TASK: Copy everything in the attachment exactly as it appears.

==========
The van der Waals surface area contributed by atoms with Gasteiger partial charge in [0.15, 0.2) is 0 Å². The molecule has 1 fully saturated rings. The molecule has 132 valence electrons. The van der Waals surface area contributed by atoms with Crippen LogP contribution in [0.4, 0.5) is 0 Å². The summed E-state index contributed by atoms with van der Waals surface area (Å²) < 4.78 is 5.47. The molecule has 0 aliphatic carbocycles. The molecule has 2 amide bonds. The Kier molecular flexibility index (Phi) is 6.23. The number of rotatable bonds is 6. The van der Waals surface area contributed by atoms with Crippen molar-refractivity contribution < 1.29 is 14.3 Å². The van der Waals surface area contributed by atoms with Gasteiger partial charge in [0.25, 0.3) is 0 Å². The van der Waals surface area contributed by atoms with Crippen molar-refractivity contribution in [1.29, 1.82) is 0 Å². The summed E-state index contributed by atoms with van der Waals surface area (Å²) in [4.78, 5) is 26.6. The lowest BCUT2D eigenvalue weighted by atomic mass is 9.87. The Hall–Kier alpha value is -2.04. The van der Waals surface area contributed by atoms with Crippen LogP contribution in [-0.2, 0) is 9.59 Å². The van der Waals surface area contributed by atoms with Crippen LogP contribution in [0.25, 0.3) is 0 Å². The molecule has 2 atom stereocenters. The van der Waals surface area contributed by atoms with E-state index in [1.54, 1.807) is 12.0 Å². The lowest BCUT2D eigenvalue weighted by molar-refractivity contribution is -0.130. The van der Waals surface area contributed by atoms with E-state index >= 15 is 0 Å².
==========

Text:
The van der Waals surface area contributed by atoms with Gasteiger partial charge in [0.15, 0.2) is 0 Å². The molecule has 1 fully saturated rings. The molecule has 132 valence electrons. The van der Waals surface area contributed by atoms with Crippen LogP contribution in [0.4, 0.5) is 0 Å². The summed E-state index contributed by atoms with van der Waals surface area (Å²) < 4.78 is 5.47. The molecule has 0 aliphatic carbocycles. The molecule has 2 amide bonds. The Kier molecular flexibility index (Phi) is 6.23. The number of rotatable bonds is 6. The van der Waals surface area contributed by atoms with Crippen molar-refractivity contribution < 1.29 is 14.3 Å². The van der Waals surface area contributed by atoms with Gasteiger partial charge in [0.25, 0.3) is 0 Å². The van der Waals surface area contributed by atoms with Crippen molar-refractivity contribution in [1.29, 1.82) is 0 Å². The summed E-state index contributed by atoms with van der Waals surface area (Å²) in [4.78, 5) is 26.6. The lowest BCUT2D eigenvalue weighted by atomic mass is 9.87. The Hall–Kier alpha value is -2.04. The van der Waals surface area contributed by atoms with Crippen LogP contribution in [-0.2, 0) is 9.59 Å². The van der Waals surface area contributed by atoms with Crippen LogP contribution in [0.25, 0.3) is 0 Å². The molecule has 2 atom stereocenters. The van der Waals surface area contributed by atoms with E-state index in [1.54, 1.807) is 12.0 Å². The lowest BCUT2D eigenvalue weighted by molar-refractivity contribution is -0.130. The van der Waals surface area contributed by atoms with E-state index >= 15 is 0 Å².